Hix Eros: Poetry Review is published jointly by Sad Press and Hi Zero.
The latest issue is #8, published in March 2018, covering work by Sean Bonney, Lisa Robertson, Linda Kemp, Lila Matsumoto, Jennifer Pike Cobbing, Mike Saunders, Holly Pester et al., Sarah Hayden, Nicky Melville, Sophie Mayer, Calum Gardner, Juha Virtanen, Jèssica Pujol, Millie Guille, Sophie Seita, Caitlín Doherty, Corina Copp, Eleanor Perry, Daisy Lafarge, Vala Thorrods, JH Prynne, Colin Herd, and Peter Manson.
In the 1960s a group of writers set about shaking up the polite conventions of the British realist tradition through a whole range of experimental approaches.
The 122nd monthly episode of the podcast series “PoemTalk”—a discussion of Sean Bonney’s “Happiness” with Stephen Willey, Anna Strong Safford, and Luke Roberts.
You can subscribe to PoemTalk through iTunes
— or here
Another big night in the not too distant future from James Davies’ publishing house if p then q. Wang it in your diary.
Early notice of this event which is organised by The Other Room’s James Davies, current Poet in Residence at the university. The day will feature a number of amazing poets. Get the date in your head now! Guildford is just 30 minutes from London Waterloo. More on where and how to buy tickets soon but should be around £5.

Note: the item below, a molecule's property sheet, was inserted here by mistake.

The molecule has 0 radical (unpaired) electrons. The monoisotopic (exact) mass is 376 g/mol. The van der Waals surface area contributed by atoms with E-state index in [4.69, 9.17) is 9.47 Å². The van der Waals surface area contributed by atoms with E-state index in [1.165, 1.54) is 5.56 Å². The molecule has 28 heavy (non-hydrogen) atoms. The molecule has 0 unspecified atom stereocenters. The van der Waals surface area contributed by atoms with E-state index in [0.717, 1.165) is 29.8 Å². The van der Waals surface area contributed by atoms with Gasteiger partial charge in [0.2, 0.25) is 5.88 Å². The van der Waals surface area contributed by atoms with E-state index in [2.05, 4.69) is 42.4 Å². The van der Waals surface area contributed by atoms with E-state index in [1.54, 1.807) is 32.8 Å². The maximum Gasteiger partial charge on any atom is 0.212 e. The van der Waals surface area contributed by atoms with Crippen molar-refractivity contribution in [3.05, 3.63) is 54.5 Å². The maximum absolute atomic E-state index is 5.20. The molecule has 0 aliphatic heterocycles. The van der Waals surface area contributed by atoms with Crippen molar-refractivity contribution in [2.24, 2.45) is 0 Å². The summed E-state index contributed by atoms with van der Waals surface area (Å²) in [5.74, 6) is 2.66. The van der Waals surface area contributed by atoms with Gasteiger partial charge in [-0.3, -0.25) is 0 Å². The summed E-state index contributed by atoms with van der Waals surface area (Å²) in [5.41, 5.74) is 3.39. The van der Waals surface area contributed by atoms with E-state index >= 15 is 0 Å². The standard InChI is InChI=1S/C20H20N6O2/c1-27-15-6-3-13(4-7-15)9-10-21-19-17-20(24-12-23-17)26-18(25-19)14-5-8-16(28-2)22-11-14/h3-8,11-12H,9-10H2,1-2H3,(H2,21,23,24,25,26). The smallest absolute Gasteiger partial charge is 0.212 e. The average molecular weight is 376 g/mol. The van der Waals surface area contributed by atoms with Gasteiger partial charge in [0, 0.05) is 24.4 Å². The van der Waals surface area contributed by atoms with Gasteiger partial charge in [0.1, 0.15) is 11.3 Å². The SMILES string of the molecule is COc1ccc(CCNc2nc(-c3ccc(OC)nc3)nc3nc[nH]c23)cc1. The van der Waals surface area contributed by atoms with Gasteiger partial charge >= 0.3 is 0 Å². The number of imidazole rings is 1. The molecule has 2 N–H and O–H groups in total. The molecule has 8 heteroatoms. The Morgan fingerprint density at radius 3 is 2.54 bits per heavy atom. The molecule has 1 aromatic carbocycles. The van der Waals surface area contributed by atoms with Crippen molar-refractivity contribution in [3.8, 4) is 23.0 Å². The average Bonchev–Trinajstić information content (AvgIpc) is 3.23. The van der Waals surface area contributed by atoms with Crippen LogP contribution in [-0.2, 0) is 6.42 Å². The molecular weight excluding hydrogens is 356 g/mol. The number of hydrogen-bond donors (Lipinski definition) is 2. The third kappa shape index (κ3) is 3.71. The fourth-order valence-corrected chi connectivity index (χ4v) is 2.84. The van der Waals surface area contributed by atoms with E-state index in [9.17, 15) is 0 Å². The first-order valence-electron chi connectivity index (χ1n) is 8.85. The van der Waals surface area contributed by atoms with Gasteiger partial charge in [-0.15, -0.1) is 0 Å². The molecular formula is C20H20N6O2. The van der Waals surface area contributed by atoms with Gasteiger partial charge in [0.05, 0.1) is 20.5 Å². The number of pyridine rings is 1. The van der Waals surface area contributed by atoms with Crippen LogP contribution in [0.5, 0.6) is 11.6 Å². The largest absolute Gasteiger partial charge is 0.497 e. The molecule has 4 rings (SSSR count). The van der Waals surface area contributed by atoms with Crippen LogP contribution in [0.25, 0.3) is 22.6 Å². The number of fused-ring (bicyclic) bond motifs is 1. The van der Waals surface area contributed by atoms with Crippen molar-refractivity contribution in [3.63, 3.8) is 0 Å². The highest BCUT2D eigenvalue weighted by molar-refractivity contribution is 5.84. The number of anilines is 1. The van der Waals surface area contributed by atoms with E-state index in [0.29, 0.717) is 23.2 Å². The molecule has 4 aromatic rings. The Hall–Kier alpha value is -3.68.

Archiving Your Self Yourself: Quantified Self Studio
At a time in which we are archived by others, often through digital means, it seems more and more important to attempt to define ourselves – on our own terms – as individuals and as members of a diverse range of groups. Written attentively, poetry that archives the self is subversive and can present radically different narratives to those purported by digital and mass media. By using methods such as diaries and collation of information one can conduct a close examination of the self as it stands, now and then, to see how it fits into the bigger picture.
Read more about this short online course HERE
With a focus on the Basquiat show at the Barbican, this episode looks at the interface between art and music – between uptown and downtown – in early 1980s New York City.
“Four Saints in Three Acts” was an avant garde opera with an all black cast from an earlier era – Gertrude Stein and Virgil Thompson’s piece was performed in 1933 – and is currently being showcased through contemporary photographs of the performance at the National Photographer’s Gallery. A run through of other recent cultural events – Ice Cream for Crow as part of Beefheart weekend in Liverpool, Protomartyr live at the Deaf Institute, and the Royal Northern College of Music’s New Music NW festival are all given a mention. Music from Blondie, Kid Creole, House of Bedlam, Neil Young and others. Listen here.